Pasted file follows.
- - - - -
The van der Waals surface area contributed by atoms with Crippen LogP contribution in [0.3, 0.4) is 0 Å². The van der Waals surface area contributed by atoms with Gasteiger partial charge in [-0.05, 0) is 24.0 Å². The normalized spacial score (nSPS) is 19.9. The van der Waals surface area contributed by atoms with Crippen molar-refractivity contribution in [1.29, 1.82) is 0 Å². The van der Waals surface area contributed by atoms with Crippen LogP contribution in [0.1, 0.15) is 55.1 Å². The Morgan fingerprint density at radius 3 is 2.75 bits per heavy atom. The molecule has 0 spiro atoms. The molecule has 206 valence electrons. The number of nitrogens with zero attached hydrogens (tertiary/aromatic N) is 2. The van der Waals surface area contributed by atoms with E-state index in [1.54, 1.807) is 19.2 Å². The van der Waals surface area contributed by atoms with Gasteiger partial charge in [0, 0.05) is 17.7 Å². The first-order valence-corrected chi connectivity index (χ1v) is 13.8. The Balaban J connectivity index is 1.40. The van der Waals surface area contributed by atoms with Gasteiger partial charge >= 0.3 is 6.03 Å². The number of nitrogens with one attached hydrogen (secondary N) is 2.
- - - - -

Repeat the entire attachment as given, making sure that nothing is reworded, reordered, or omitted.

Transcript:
The van der Waals surface area contributed by atoms with Crippen LogP contribution in [0.3, 0.4) is 0 Å². The van der Waals surface area contributed by atoms with Gasteiger partial charge in [-0.05, 0) is 24.0 Å². The normalized spacial score (nSPS) is 19.9. The van der Waals surface area contributed by atoms with Crippen molar-refractivity contribution in [1.29, 1.82) is 0 Å². The van der Waals surface area contributed by atoms with Crippen LogP contribution in [0.1, 0.15) is 55.1 Å². The Morgan fingerprint density at radius 3 is 2.75 bits per heavy atom. The molecule has 0 spiro atoms. The molecule has 206 valence electrons. The number of nitrogens with zero attached hydrogens (tertiary/aromatic N) is 2. The van der Waals surface area contributed by atoms with E-state index in [1.54, 1.807) is 19.2 Å². The van der Waals surface area contributed by atoms with Gasteiger partial charge in [0, 0.05) is 17.7 Å². The first-order valence-corrected chi connectivity index (χ1v) is 13.8. The Balaban J connectivity index is 1.40. The van der Waals surface area contributed by atoms with Gasteiger partial charge >= 0.3 is 6.03 Å². The number of nitrogens with one attached hydrogen (secondary N) is 2.